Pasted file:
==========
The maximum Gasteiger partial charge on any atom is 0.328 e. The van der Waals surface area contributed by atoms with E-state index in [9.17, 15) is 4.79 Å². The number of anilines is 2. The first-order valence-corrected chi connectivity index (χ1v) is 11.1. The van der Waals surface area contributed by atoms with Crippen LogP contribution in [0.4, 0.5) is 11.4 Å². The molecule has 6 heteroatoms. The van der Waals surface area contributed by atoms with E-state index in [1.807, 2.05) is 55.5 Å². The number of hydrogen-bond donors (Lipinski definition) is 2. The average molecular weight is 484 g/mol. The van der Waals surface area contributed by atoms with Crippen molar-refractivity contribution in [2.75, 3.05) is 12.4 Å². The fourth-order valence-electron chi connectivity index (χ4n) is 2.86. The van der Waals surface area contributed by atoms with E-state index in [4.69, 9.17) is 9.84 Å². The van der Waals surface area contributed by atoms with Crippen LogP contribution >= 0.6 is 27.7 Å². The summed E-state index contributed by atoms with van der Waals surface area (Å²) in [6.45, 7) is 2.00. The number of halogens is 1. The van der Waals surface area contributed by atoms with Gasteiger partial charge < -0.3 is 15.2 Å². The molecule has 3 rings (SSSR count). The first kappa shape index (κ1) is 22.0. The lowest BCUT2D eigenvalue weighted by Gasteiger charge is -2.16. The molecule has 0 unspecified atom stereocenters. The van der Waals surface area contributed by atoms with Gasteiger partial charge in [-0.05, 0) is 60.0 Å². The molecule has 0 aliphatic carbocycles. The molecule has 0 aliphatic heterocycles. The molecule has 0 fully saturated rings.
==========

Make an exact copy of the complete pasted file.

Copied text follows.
The maximum Gasteiger partial charge on any atom is 0.328 e. The van der Waals surface area contributed by atoms with E-state index in [9.17, 15) is 4.79 Å². The number of anilines is 2. The first-order valence-corrected chi connectivity index (χ1v) is 11.1. The van der Waals surface area contributed by atoms with Crippen LogP contribution in [0.4, 0.5) is 11.4 Å². The molecule has 6 heteroatoms. The van der Waals surface area contributed by atoms with E-state index in [1.807, 2.05) is 55.5 Å². The number of hydrogen-bond donors (Lipinski definition) is 2. The average molecular weight is 484 g/mol. The van der Waals surface area contributed by atoms with Crippen molar-refractivity contribution in [2.75, 3.05) is 12.4 Å². The fourth-order valence-electron chi connectivity index (χ4n) is 2.86. The van der Waals surface area contributed by atoms with E-state index in [4.69, 9.17) is 9.84 Å². The van der Waals surface area contributed by atoms with Crippen LogP contribution >= 0.6 is 27.7 Å². The summed E-state index contributed by atoms with van der Waals surface area (Å²) in [6.45, 7) is 2.00. The number of halogens is 1. The van der Waals surface area contributed by atoms with Gasteiger partial charge < -0.3 is 15.2 Å². The molecule has 3 rings (SSSR count). The first kappa shape index (κ1) is 22.0. The lowest BCUT2D eigenvalue weighted by Gasteiger charge is -2.16. The molecule has 0 unspecified atom stereocenters. The van der Waals surface area contributed by atoms with Gasteiger partial charge in [-0.05, 0) is 60.0 Å². The molecule has 0 aliphatic carbocycles. The molecule has 0 aliphatic heterocycles. The molecule has 0 fully saturated rings.